Healthcare News & Insights

3 ways to overcome understaffing and keep patient data secure

As more patient information goes digital, healthcare providers need to focus more on IT security. But there’s one big obstacle in the way: understaffing in the IT department. 

That’s the message in a recent report from (ISC)2, based on a survey of more than 12,000 IT security pros in a variety of industries, including health care.

Overall, 56% of organizations say they’re understaffed for IT security roles. In addition, many of the respondents aren’t sure about what IT security staff they need, and only 32% said they’ve got staffing levels right.

And healthcare organizations, along with those in education, manufacturing and retail, are the most likely to report understaffing.

Part of the problem is that healthcare providers are struggling to find IT pros in general. Thanks to rapid adoption of electronic health records and other health IT, applicants with skills in those areas are among the most sought after sections of the job pool right now. In fact, nearly all (97%) say they’re currently looking to hire for IT-related positions, and 23% have at least one open health IT job that they’re struggling to fill, according to recent research.

Add to that the tight budgets many healthcare firms are operating under and the niche skills that IT security jobs require, and it’s difficult for most organizations to hire the right number of people for security functions.

Hire the right people

Healthcare organizations may struggle to fit the right number of security staff into the budget — but that makes it more important than ever to make sure the staff on board has the right skills to meet today’s security challenges.

Keeping up with new threats is especially critical. The top security risks right now, according to security pros, come from organizations’ bring your own device (BYOD) programs — that was listed as one of the top threats by 78% of respondents. And 74% said new security skills are required to meet the challenge of security BYOD.

Beyond that, these were the skills that survey respondents listed as critical for security professionals:

  • A broad understanding of the whole IT security field (cited by 92% of surveyed professionals)
  • Communication skills (91%)
  • Technical knowledge (88%)
  • Awareness of new security risks (86%)
  • Ability to develop and enforce security policies (75%)
  • Leadership skills (68%)
  • Business management skills (57%)
  • Project management skills (55%), and
  • Legal knowledge (42%).

Those are some of the things healthcare organizations can look for when hiring security staff. In many cases, general skills are more important than experience working with health IT systems — many providers have found it’s best to hire for general IT knowledge and cultural fit, and train new staffers on specific systems when they’re on the job.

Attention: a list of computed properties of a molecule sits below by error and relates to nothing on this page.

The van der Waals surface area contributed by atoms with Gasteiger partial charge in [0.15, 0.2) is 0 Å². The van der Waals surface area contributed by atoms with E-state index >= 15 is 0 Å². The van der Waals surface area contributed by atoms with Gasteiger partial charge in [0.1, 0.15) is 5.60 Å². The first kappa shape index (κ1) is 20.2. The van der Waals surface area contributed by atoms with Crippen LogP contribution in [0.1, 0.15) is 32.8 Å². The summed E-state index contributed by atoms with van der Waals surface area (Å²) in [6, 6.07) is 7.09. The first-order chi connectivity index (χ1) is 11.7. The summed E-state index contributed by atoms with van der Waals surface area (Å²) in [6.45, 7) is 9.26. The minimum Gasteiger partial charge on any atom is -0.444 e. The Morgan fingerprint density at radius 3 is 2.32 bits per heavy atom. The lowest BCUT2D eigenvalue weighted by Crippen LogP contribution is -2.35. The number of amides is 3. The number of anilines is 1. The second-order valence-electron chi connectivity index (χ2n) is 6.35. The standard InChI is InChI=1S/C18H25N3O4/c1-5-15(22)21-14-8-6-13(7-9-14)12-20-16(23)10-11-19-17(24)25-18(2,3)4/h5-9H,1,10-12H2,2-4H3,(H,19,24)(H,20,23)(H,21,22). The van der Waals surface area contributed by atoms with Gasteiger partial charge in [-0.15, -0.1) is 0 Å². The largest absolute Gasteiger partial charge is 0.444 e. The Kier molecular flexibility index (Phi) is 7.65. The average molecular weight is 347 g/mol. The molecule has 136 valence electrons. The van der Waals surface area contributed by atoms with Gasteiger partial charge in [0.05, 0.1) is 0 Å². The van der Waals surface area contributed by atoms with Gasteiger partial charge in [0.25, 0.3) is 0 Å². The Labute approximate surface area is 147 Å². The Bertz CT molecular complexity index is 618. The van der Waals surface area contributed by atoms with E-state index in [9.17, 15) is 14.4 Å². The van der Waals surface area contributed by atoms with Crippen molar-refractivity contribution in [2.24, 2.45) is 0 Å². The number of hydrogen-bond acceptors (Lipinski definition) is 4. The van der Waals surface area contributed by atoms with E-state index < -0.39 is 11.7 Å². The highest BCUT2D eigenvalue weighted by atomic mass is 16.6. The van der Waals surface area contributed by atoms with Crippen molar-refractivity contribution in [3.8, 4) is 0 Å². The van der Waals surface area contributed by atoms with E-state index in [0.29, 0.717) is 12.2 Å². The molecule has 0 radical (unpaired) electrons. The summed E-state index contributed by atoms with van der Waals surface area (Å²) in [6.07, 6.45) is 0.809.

Invest in the right technologies

In addition to having the right people on board, it’s important for healthcare networks to be protected using the right technical controls. These are the technologies that have significantly improved organizations’ IT security, according to survey respondents:

  • Network monitoring and intelligence software (cited by 75% of IT security pros)
  • Intrusion detection technologies (72%)
  • Web security applications (55%)
  • Policy management and audit tools (54%), and
  • Automated identity management software (45%).

A study last year from the Ponemon Institute listed these as the IT security investments with the highest ROI:

  • Security intelligence systems
  • Access governance tools
  • Enterprise governance, risk and compliance (GRC) tools
  • Data loss prevention tools
  • Encryption technologies
  • Firewalls and perimeter controls, and
  • Automated policy management tools.

Offer the benefits potential employees want

If an organization is understaffed and can’t solve problems by training current employees or deploying new technologies, it may pay to take another look at what the provider is offering new hires and try to bring new staff on board.

Of course, that includes salary — while budgets are probably tight, organizations should take a look at the average salaries for health IT jobs in their areas to make sure they’re in line with market rates. While the salary isn’t the only thing job seekers care about, going too far below the market rate will make it tough to bring top talent on board.

However, there are many things organizations can offer job applicants besides money. Some of the top benefits health IT pros want include:

  • Training opportunities — As written above, offering new training can help organizations eliminate skills gaps without having to hire new staff. But training is also a key benefit applicants and current employees want from their employers. Keeping skills up to date is difficult for IT pros, and most want to work for an employer that helps them further their career.
  • Job rotation — In addition to training, healthcare organizations can also help IT pros improve skills and advance their careers by giving people the chance to work in a variety of roles. In addition, job rotation will prevent people from burning out.
  • Flexible scheduling — IT professionals in all industries often deal with a lot of stress and long hours. While the time they spend working is likely going to remain high, employers can help out by allowing IT pros to work flexible schedules or telecommute occasionally.

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